One of the most common veneering glues is PVA
What is PVA glue?
PVA glue stands for polyvinyl acetate.Without going into the chemistry, it is basically white glue, or some people just call it Elmers glue. It is a staple in the woodworking industry. It is one of the easiest glues to use for veneering as well.
PVA glue works by intertwining the fibers of the wood together. Then when the glue dries, the two pieces are physically connected together. Visit here if you want to know more about how PVA glue works for woodworking.
Do I need special equipment to use PVA glue for veneering?
Before you use PVA glue for veneering, you will need a press. It can be a vacuum press, a screw press, or just a way of applying strong even pressure on your veneering piece. With smaller pieces of work, this can be done using a only a veneering caul and some good clamps.
Why do I need a press for veneering with white glue?
White glue is a water based glue. (It's solvent is water). When it comes in contact with wood, the water gets absorbed by the wood fibers and they swell up. In woodworking, when you coat a piece of wood board with PVA, nothing dramatic happens, because the piece of wood is thick.
Only the fibers on the surface of the wood are affected but because of the thickness of the wood, the moisture content that the glue added will not be strng enough to warp the board in any way.
But when you apply PVA glue to a piece of thin sliced wood such as a veneer, the moisture that the veneer absorbs will make it curl up. This is because one side of the veneer has moisture, and the other side does not. The results in only one side of the veneer expanding, as the fibers absorb the water from the glue, which causes the veneer to curl.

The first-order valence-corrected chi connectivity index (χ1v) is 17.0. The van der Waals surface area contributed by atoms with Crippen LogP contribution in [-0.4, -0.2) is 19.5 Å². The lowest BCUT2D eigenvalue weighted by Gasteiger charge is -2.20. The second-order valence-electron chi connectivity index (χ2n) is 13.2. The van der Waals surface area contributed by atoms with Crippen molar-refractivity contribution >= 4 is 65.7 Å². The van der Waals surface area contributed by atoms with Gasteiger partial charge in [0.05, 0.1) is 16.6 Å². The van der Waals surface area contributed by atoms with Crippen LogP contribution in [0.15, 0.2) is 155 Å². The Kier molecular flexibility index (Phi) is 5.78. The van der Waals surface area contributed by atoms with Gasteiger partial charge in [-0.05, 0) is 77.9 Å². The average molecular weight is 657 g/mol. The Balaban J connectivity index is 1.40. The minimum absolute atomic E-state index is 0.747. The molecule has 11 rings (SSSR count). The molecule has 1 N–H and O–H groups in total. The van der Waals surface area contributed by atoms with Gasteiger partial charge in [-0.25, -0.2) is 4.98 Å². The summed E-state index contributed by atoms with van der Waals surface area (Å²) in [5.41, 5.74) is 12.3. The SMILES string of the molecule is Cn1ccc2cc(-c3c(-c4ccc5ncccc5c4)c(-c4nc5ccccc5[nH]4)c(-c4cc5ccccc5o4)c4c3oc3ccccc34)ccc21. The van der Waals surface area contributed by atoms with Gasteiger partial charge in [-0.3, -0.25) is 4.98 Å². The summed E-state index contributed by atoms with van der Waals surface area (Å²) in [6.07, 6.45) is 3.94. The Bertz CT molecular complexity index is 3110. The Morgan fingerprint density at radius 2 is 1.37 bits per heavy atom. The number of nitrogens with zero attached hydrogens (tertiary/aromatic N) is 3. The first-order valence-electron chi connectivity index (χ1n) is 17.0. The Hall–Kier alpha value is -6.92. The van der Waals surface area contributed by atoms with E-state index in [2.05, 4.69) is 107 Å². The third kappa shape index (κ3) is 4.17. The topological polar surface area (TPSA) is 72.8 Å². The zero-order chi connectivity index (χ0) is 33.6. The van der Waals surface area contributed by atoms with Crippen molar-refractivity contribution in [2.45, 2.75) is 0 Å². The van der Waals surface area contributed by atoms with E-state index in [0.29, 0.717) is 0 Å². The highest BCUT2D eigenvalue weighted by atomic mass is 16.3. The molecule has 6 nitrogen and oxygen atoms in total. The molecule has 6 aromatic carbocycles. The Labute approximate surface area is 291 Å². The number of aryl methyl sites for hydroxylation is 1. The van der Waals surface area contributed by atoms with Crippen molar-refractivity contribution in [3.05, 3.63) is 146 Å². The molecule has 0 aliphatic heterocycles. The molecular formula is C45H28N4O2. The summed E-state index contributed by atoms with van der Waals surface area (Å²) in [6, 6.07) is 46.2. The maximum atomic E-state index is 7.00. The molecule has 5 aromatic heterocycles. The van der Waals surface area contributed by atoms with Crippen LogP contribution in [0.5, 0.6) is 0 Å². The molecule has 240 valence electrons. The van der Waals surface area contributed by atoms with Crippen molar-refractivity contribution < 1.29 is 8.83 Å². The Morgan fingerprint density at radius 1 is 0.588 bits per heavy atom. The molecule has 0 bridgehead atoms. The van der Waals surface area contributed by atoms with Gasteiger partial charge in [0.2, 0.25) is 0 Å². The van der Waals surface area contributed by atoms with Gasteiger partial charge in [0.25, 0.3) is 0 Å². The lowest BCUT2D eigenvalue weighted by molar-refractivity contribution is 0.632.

A caul and a press are needed to keep the veneer flat to the substrate after you have applied the glue, otherwise you would be left with a wavy or curled up piece of veneer that you wouldn't be able to glue flat to anything.
Is white glue better than yellow glue for veneering?
This may come down to personal choice. They are both PVA glues and are almost the same. I use basic white glue because it has a longer open time. However, both white and yellow glues are so similar in properties that it does not make a difference as to the end product. There are really only two differences that may be an issue.
Firstly, white glue will dry clear. Yellow glue dries yellow. If there is any kind of a glue line that may be visible in the final project, white glue would be the better choice. Also, if there are any accidents (which of course, never happen in your shop), or glue seeping through the veneer for some reason (some veneers have larger pores that glue can come through), the clear white glue has an advantage.
Secondly, the open time on white glue is a few minutes longer. This means that you will have a few extra minutes of being able to work with the veneer and substrate before the glue becomes too sticky to work with. Because the amount of glue being applied is only a thin coat, it does not take very long before the absorption of the moisture from the glue into the wood makes it so that the veneer will not be able to be adjusted.
As for yellow glue, one advantage is that there are formulations that are water resistant for example that may be needed, however there may be other better glues to use in that case.
What are the advantages and disadvantages of using PVA glue for veneering?
The advantages are:
- Long open time
- Easy to apply
- Easy cleanup
- Dries clear
- Can be reactivated by heat (to fix bubbles)
The disadvantages are:
- Need a press
- Glue line may creep
- Water based solvent